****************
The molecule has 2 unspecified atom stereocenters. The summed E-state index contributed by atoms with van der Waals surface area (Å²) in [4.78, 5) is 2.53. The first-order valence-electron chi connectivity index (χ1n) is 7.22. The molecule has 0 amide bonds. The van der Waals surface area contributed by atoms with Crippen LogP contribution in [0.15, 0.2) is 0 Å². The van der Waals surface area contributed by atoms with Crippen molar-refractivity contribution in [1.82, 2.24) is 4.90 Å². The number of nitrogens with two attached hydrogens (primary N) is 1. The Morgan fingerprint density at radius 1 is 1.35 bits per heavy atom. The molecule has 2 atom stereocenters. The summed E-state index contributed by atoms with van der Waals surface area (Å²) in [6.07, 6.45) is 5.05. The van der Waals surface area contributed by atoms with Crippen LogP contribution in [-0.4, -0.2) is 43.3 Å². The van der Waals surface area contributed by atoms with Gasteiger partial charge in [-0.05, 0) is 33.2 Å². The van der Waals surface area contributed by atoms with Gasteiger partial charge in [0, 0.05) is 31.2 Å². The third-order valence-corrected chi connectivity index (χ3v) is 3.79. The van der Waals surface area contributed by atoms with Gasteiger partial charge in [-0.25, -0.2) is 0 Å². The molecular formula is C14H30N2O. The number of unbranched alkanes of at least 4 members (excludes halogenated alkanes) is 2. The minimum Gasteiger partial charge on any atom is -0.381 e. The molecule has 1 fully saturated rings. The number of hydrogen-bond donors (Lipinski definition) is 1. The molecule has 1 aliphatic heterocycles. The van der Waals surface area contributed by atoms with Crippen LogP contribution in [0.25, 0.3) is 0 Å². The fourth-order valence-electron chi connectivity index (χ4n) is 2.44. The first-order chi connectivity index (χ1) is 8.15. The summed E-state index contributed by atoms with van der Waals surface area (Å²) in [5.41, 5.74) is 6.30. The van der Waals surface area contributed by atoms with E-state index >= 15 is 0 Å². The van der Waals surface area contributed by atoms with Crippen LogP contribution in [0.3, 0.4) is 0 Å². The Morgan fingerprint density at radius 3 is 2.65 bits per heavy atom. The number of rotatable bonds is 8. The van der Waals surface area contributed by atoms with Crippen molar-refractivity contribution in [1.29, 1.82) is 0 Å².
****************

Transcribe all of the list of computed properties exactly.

The molecule has 2 unspecified atom stereocenters. The summed E-state index contributed by atoms with van der Waals surface area (Å²) in [4.78, 5) is 2.53. The first-order valence-electron chi connectivity index (χ1n) is 7.22. The molecule has 0 amide bonds. The van der Waals surface area contributed by atoms with Crippen LogP contribution in [0.15, 0.2) is 0 Å². The van der Waals surface area contributed by atoms with Crippen molar-refractivity contribution in [1.82, 2.24) is 4.90 Å². The number of nitrogens with two attached hydrogens (primary N) is 1. The Morgan fingerprint density at radius 1 is 1.35 bits per heavy atom. The molecule has 2 atom stereocenters. The summed E-state index contributed by atoms with van der Waals surface area (Å²) in [6.07, 6.45) is 5.05. The van der Waals surface area contributed by atoms with Crippen LogP contribution in [-0.4, -0.2) is 43.3 Å². The van der Waals surface area contributed by atoms with Gasteiger partial charge in [-0.05, 0) is 33.2 Å². The van der Waals surface area contributed by atoms with Gasteiger partial charge in [0, 0.05) is 31.2 Å². The third-order valence-corrected chi connectivity index (χ3v) is 3.79. The van der Waals surface area contributed by atoms with Gasteiger partial charge in [-0.25, -0.2) is 0 Å². The molecular formula is C14H30N2O. The number of unbranched alkanes of at least 4 members (excludes halogenated alkanes) is 2. The minimum Gasteiger partial charge on any atom is -0.381 e. The molecule has 1 fully saturated rings. The number of hydrogen-bond donors (Lipinski definition) is 1. The molecule has 1 aliphatic heterocycles. The van der Waals surface area contributed by atoms with Crippen LogP contribution in [0.25, 0.3) is 0 Å². The fourth-order valence-electron chi connectivity index (χ4n) is 2.44. The first-order chi connectivity index (χ1) is 8.15. The summed E-state index contributed by atoms with van der Waals surface area (Å²) in [5.41, 5.74) is 6.30. The van der Waals surface area contributed by atoms with E-state index >= 15 is 0 Å². The van der Waals surface area contributed by atoms with Crippen LogP contribution in [0.3, 0.4) is 0 Å². The Morgan fingerprint density at radius 3 is 2.65 bits per heavy atom. The number of rotatable bonds is 8. The van der Waals surface area contributed by atoms with Crippen molar-refractivity contribution in [1.29, 1.82) is 0 Å².